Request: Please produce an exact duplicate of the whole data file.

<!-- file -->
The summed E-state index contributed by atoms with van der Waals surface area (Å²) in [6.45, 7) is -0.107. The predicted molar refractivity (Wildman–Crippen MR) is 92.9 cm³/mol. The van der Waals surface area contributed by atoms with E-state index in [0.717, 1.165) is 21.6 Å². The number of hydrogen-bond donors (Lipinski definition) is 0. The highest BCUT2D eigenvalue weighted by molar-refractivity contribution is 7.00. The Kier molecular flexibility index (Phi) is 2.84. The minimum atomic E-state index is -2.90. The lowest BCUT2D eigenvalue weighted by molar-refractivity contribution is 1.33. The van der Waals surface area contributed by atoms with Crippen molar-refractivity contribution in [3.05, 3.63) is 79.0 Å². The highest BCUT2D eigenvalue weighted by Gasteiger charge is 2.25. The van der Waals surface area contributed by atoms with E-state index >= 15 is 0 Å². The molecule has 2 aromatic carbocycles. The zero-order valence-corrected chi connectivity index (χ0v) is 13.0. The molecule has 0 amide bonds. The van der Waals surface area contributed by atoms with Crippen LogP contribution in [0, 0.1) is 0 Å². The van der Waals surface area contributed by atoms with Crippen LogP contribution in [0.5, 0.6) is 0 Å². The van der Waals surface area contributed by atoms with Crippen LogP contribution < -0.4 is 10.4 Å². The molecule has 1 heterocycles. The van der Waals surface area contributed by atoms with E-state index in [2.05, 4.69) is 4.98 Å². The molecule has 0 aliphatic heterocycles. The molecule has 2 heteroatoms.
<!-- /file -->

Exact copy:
The summed E-state index contributed by atoms with van der Waals surface area (Å²) in [6.45, 7) is -0.107. The predicted molar refractivity (Wildman–Crippen MR) is 92.9 cm³/mol. The van der Waals surface area contributed by atoms with E-state index in [0.717, 1.165) is 21.6 Å². The number of hydrogen-bond donors (Lipinski definition) is 0. The highest BCUT2D eigenvalue weighted by molar-refractivity contribution is 7.00. The Kier molecular flexibility index (Phi) is 2.84. The minimum atomic E-state index is -2.90. The lowest BCUT2D eigenvalue weighted by molar-refractivity contribution is 1.33. The van der Waals surface area contributed by atoms with Crippen molar-refractivity contribution in [3.05, 3.63) is 79.0 Å². The highest BCUT2D eigenvalue weighted by Gasteiger charge is 2.25. The van der Waals surface area contributed by atoms with E-state index >= 15 is 0 Å². The molecule has 2 aromatic carbocycles. The zero-order valence-corrected chi connectivity index (χ0v) is 13.0. The molecule has 0 amide bonds. The van der Waals surface area contributed by atoms with Crippen LogP contribution in [0, 0.1) is 0 Å². The van der Waals surface area contributed by atoms with Crippen LogP contribution in [0.5, 0.6) is 0 Å². The van der Waals surface area contributed by atoms with Crippen LogP contribution < -0.4 is 10.4 Å². The molecule has 1 heterocycles. The van der Waals surface area contributed by atoms with E-state index in [2.05, 4.69) is 4.98 Å². The molecule has 0 aliphatic heterocycles. The molecule has 2 heteroatoms.